Mark Prophet claimed he first heard from the Ascended Masters when he was 18. After spending time with several sects, he founded his own organization – complete with its own school, health food store, and organic restaurant. After his death in 1973, Mark’s wife Elizabeth took over.
In the late 1980s, the church predicted that nuclear war was imminent. Followers built fallout shelters and stockpiled weapons using false names, which got the FBI’s attention. When nuclear war didn’t occur, Prophet explained that the group’s prayers had, of course, prevented it.
Believers attend quarterly gatherings at Summit University on a Montana ranch, where they receive rigorous instruction regarding their activities, social life, and diet. Eating carrots is highly encouraged (they’re the “Food of the Masters”), while followers are reportedly discouraged from using aluminum foil because it attracts evil aliens. I guess they’re not ‘tin foil hat’ conspiracy theorists.
4. Eastern Lightning
According to devotees of the Chinese sect Eastern Lightning, God is back on earth as a woman named Yang Xiangbin. She was born to an ordinary family in northern China, and is here to judge and purify humanity while defeating Satan. Those who do not accept her prophecy will be punished severely.
According to a former member the group reportedly lures potential new followers with free gifts of smartphones. If that offer fails, beatings, coercion, fake exorcisms, and Taiwanese pop music looped over and over are used to brainwash new followers into joining.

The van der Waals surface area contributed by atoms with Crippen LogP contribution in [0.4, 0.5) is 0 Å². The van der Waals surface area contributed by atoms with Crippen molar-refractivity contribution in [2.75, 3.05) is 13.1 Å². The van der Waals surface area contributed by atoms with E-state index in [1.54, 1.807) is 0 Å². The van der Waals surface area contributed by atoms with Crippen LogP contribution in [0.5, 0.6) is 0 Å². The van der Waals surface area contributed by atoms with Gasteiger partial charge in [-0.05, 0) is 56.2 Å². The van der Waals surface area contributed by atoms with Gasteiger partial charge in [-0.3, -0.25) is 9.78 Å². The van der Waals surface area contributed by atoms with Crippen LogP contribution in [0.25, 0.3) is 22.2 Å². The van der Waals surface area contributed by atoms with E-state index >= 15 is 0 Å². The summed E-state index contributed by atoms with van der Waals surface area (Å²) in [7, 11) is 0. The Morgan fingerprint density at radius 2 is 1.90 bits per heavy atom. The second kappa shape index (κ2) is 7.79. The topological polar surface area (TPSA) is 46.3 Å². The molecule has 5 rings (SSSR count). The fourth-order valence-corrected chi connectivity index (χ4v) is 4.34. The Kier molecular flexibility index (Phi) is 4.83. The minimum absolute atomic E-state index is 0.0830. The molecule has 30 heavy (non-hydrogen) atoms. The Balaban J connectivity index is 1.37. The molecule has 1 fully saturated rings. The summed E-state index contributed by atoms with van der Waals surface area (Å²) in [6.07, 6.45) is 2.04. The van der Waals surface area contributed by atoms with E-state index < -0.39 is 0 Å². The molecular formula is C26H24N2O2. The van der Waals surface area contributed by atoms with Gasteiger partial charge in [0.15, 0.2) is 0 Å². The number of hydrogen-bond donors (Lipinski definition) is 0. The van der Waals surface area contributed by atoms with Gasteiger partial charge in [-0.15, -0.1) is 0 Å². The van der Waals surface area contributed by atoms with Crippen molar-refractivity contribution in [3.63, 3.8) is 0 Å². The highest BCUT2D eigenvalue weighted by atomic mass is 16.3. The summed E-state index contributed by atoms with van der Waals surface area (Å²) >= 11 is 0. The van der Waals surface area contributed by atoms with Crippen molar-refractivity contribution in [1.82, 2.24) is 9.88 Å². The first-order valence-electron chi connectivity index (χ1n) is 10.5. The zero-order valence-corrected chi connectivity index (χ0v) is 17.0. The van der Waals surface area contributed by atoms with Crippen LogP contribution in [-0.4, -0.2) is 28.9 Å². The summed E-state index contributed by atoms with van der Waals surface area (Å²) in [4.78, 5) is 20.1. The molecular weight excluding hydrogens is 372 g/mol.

Eastern Lightning was founded in 1990 by Zhao Weishan, who has since fled to the United States where he continues to act as the church’s leader. The group has been hugely controversial in China, and members are reported to have committed a number of terrible crimes. From 2010-2013, the sect was found to have caused more than 40 riots, stabbed a woman and 23 students as they arrived at school, and reportedly killed or maimed children when their family members tried to quit the religion. In May 2014, a group of followers killed a woman at a McDonald’s restaurant, reporting that the woman was a “devil” who needed to be eliminated.
The Nuwabian Nation is a unique combination of Christianity, ancient Egyptian religion, and a few aliens thrown in for good measure.
Founded by leader Dwight D. York in the ‘70s, the group has fallen on hard times since their leader was sentenced to 135 years in prison for sexually molesting children, in the largest prosecution for child molestation ever directed at a single person in the US.
The group has added bizarre beliefs to its collection throughout the years. They believe we all start out as twins, but one twin almost always dies. A few aborted twins survived and are living in the sewers, where they are being organized to take over the world. Further, all people should be loyal to their own race. Mixed-race individuals are being exploited by evil forces that are against “right racism.” And, in fact, Nubians are only brown-skinned by accident. They were originally green, but magnesium in their skin has transformed into iron.
The sect’s main religious compound in Georgia was demolished in 2005, but adherents still eagerly await the release of York.